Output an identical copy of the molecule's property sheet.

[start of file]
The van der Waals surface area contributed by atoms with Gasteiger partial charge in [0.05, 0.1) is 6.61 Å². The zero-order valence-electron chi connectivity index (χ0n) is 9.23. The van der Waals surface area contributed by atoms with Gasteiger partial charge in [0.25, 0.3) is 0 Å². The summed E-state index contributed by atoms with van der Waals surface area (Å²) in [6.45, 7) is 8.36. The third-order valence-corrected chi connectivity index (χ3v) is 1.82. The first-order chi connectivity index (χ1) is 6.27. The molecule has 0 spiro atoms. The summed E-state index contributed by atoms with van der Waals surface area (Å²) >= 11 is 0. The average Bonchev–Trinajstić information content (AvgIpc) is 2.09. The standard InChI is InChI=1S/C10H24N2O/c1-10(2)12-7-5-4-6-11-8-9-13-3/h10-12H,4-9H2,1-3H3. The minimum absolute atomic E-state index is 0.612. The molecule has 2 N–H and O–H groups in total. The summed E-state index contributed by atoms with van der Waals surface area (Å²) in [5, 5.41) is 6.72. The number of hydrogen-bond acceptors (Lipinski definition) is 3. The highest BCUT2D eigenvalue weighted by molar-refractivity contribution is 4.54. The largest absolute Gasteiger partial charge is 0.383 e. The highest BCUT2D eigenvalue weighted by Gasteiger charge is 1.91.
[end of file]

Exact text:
The van der Waals surface area contributed by atoms with Gasteiger partial charge in [0.05, 0.1) is 6.61 Å². The zero-order valence-electron chi connectivity index (χ0n) is 9.23. The van der Waals surface area contributed by atoms with Gasteiger partial charge in [0.25, 0.3) is 0 Å². The summed E-state index contributed by atoms with van der Waals surface area (Å²) in [6.45, 7) is 8.36. The third-order valence-corrected chi connectivity index (χ3v) is 1.82. The first-order chi connectivity index (χ1) is 6.27. The molecule has 0 spiro atoms. The summed E-state index contributed by atoms with van der Waals surface area (Å²) >= 11 is 0. The average Bonchev–Trinajstić information content (AvgIpc) is 2.09. The standard InChI is InChI=1S/C10H24N2O/c1-10(2)12-7-5-4-6-11-8-9-13-3/h10-12H,4-9H2,1-3H3. The minimum absolute atomic E-state index is 0.612. The molecule has 2 N–H and O–H groups in total. The summed E-state index contributed by atoms with van der Waals surface area (Å²) in [5, 5.41) is 6.72. The number of hydrogen-bond acceptors (Lipinski definition) is 3. The highest BCUT2D eigenvalue weighted by molar-refractivity contribution is 4.54. The largest absolute Gasteiger partial charge is 0.383 e. The highest BCUT2D eigenvalue weighted by Gasteiger charge is 1.91.